…the Shin Bet head during the time of Rabin’s assassination, Carmi Gillon, warned on Wednesday that “price-tag ‘incidents’ could lead to assassination attempts on prime ministers in the future.”
Speaking at the Holon Technical Institute, Gillon said: “Today it is called ‘price-tag’ because currently there is no real threat of returning land [to the Palestinians], but this is where the ideals for the next assassin of a prime minister who chooses to return land are formed.”
Yes, he is correct. It is a bad idea to incite hatred.
Carmi Gillon should know. Under his direction, the Shabak paid agent provocateur Avishai Raviv to tar the Right with the brush of violent extremism. Here is a description, short and not so sweet:
Under orders from the Shin Bet Raviv created [the fake right-wing organization] Eyal to perpetrate acts of violence to discredit the Israel right wing. Raviv recruited Yigal Amir, a religious law student from Bar-Ilan University, who fiercely opposed the Oslo Accords.
At one protest, Raviv was filmed with a picture of Rabin in an SS uniform prior to Rabin’s murder. Raviv allegedly knew of Yigal Amir’s plans to assassinate Israel’s prime minister, Yitzhak Rabin, based on a controversial classification of handing over “Jewish land” in the category of “din rodef” (“law of the pursuer”). … Uri Dan, a journalist close to Ariel Sharon, wrote that witnesses heard Raviv tell Amir: “Be a man! Kill him already!”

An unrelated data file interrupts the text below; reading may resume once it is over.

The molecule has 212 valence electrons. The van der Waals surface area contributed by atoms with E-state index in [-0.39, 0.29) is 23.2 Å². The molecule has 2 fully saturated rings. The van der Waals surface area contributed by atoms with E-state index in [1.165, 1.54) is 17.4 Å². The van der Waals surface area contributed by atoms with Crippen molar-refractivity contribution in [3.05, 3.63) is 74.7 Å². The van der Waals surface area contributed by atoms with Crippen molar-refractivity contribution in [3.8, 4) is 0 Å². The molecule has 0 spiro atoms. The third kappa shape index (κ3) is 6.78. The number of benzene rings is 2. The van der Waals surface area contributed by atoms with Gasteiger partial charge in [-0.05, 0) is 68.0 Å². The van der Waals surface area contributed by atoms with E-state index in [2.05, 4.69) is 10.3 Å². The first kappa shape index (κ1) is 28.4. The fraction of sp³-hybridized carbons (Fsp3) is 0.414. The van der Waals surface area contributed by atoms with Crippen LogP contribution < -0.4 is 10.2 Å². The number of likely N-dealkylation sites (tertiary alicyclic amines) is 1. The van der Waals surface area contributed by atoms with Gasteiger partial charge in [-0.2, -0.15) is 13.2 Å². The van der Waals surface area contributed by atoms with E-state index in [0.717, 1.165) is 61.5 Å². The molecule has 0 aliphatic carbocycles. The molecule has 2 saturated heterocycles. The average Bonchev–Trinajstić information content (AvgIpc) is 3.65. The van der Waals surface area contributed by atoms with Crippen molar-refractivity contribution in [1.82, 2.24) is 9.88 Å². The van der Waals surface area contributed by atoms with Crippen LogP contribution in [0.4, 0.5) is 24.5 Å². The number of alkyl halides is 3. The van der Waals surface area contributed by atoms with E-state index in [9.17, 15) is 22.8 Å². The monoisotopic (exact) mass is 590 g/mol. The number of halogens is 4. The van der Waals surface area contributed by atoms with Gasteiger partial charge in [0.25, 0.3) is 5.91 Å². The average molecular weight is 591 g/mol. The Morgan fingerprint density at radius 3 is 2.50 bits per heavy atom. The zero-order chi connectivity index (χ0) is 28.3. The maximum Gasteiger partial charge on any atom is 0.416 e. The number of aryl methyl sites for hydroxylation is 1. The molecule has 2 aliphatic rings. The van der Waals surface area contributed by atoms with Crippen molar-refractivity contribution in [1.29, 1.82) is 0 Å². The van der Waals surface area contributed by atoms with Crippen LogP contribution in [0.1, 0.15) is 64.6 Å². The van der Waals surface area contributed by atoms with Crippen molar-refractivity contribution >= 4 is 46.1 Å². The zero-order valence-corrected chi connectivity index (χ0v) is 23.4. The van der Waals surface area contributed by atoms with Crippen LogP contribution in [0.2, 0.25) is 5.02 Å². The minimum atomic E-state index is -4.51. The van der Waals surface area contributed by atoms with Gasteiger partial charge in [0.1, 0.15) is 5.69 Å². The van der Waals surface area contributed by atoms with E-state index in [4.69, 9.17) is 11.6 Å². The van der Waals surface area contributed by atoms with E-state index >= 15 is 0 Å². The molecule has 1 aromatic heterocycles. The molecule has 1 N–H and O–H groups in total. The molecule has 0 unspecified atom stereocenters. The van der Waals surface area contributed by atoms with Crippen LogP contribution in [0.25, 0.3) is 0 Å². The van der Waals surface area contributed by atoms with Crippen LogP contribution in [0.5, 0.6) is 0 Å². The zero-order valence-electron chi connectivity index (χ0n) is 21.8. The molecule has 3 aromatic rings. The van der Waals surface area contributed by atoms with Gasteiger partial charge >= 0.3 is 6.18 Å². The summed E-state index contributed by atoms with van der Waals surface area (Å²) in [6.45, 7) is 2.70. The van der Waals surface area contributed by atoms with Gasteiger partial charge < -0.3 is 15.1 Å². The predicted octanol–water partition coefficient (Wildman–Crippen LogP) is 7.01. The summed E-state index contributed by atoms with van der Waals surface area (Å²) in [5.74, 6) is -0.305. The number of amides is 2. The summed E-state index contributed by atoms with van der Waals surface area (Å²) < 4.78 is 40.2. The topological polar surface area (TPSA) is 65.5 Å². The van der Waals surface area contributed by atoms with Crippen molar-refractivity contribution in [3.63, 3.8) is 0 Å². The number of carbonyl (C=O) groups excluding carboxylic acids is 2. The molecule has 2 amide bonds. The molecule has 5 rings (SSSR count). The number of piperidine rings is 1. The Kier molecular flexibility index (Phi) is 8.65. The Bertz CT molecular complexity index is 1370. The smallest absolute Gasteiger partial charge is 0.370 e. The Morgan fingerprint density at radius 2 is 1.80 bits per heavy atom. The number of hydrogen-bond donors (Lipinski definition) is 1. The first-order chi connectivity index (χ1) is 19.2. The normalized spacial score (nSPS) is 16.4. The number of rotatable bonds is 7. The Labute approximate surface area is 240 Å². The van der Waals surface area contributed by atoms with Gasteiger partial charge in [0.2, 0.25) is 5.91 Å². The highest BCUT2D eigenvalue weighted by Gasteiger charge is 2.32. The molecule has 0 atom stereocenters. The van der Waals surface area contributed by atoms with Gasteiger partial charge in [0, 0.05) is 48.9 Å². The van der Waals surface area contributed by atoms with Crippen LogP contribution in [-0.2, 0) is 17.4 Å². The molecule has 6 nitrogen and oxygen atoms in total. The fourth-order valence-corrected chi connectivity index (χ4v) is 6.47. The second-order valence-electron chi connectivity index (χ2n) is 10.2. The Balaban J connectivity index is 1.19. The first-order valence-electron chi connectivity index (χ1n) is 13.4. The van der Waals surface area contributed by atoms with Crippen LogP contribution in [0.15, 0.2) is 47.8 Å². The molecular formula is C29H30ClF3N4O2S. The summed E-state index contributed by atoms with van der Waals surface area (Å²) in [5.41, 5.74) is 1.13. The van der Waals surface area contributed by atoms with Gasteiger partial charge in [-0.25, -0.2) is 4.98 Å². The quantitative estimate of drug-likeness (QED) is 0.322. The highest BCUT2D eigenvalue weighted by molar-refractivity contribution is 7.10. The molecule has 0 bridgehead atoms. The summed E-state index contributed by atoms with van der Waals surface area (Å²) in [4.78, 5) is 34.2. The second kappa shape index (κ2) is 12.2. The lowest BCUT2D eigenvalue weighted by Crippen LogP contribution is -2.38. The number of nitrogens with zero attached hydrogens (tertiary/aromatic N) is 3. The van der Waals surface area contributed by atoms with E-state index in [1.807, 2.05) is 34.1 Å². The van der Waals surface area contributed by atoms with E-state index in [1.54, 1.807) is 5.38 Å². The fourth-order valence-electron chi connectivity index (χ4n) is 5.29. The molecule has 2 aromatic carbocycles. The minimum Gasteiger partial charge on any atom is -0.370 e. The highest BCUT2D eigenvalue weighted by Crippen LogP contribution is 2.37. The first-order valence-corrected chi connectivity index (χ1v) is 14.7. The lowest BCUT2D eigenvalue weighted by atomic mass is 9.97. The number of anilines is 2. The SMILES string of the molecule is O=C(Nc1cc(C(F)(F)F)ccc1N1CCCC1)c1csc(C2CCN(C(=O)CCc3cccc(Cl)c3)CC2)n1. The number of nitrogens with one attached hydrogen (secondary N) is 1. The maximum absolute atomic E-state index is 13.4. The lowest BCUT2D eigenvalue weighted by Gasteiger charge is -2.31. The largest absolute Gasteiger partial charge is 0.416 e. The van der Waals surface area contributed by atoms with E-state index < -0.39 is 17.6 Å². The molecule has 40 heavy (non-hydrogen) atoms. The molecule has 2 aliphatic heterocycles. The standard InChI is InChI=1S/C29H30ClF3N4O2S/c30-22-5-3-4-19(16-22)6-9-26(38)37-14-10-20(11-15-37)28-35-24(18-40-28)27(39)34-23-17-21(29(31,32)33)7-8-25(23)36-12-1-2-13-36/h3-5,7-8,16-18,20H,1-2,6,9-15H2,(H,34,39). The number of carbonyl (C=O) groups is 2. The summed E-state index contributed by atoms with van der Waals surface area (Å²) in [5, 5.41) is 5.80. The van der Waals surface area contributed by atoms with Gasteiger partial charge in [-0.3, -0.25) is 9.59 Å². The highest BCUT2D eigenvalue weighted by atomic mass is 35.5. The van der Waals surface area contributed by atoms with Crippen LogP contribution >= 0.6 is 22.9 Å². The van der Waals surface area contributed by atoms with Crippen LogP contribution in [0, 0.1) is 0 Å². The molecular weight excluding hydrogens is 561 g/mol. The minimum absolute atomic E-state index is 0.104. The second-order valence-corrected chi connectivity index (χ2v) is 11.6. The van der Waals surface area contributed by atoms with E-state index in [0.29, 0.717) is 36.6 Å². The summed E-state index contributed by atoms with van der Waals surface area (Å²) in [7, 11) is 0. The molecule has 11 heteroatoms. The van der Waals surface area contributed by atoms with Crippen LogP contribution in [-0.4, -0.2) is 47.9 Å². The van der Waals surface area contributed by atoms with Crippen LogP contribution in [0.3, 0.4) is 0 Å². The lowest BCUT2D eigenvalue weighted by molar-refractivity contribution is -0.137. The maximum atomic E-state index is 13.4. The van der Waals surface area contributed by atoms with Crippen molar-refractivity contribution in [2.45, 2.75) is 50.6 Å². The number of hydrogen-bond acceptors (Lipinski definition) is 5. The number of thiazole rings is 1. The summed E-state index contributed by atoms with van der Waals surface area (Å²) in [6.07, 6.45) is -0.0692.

After Rabin was assassinated, the journalist Amnon Abramowitch revealed that Raviv was an agent of the Shabak.
Raviv was brought to trial in 2000 for not preventing Rabin’s assassination. Raviv mounted a successful defense on the grounds that he had just been doing his job and events had spun out of control.
Gillon resigned after the assassination, taking responsibility for the failure to protect Rabin. When asked later what the Shabak’s fatal mistake was, he said,
Yigal Amir is alive today due to a mishap … He should have died that night after firing the first shot, definitely after the second.
I’m sorry to say the security guards did not act in accordance with the lessons we taught them. They failed, because they didn’t shoot him like a dog, like any despicable terrorist. From a security point of view, it was a failure. …
If they would have killed him on the spot, he wouldn’t have become a symbol for the radical right. By becoming a symbol, he pours fuel on the fire, giving energy for the next political murder.
My personal view is that the fatal mistake was made long before Amir fired his shots. The mistake was to in effect create violent extremism in an effort to discredit the very legitimate opposition to Oslo, which — in hindsight — was quite correct.
Would Amir have murdered Rabin if there had been no Avishai Raviv? Who knows?